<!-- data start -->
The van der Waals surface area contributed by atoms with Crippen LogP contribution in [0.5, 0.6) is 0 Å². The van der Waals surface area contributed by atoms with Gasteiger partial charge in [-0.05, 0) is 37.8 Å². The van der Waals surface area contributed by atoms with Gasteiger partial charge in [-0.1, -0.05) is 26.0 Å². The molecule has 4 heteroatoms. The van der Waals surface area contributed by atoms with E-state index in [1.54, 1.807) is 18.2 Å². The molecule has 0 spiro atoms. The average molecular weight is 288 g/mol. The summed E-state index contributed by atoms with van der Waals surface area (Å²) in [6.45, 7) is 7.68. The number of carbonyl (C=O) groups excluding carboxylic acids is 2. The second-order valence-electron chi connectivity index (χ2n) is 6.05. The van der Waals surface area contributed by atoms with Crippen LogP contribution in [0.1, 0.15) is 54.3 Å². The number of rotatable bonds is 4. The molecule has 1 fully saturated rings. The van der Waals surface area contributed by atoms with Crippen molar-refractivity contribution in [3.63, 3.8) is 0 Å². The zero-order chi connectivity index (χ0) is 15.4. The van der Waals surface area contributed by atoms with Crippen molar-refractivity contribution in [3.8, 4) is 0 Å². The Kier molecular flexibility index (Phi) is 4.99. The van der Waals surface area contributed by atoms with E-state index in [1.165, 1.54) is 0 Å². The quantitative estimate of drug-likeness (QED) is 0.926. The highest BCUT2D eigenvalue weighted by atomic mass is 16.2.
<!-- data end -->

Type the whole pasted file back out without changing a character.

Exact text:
The van der Waals surface area contributed by atoms with Crippen LogP contribution in [0.5, 0.6) is 0 Å². The van der Waals surface area contributed by atoms with Gasteiger partial charge in [-0.05, 0) is 37.8 Å². The van der Waals surface area contributed by atoms with Gasteiger partial charge in [-0.1, -0.05) is 26.0 Å². The molecule has 4 heteroatoms. The van der Waals surface area contributed by atoms with E-state index in [1.54, 1.807) is 18.2 Å². The molecule has 0 spiro atoms. The average molecular weight is 288 g/mol. The summed E-state index contributed by atoms with van der Waals surface area (Å²) in [6.45, 7) is 7.68. The number of carbonyl (C=O) groups excluding carboxylic acids is 2. The second-order valence-electron chi connectivity index (χ2n) is 6.05. The van der Waals surface area contributed by atoms with Crippen LogP contribution in [0.1, 0.15) is 54.3 Å². The number of rotatable bonds is 4. The molecule has 1 fully saturated rings. The van der Waals surface area contributed by atoms with Crippen molar-refractivity contribution in [3.63, 3.8) is 0 Å². The zero-order chi connectivity index (χ0) is 15.4. The van der Waals surface area contributed by atoms with Crippen molar-refractivity contribution in [3.8, 4) is 0 Å². The Kier molecular flexibility index (Phi) is 4.99. The van der Waals surface area contributed by atoms with E-state index in [1.165, 1.54) is 0 Å². The quantitative estimate of drug-likeness (QED) is 0.926. The highest BCUT2D eigenvalue weighted by atomic mass is 16.2.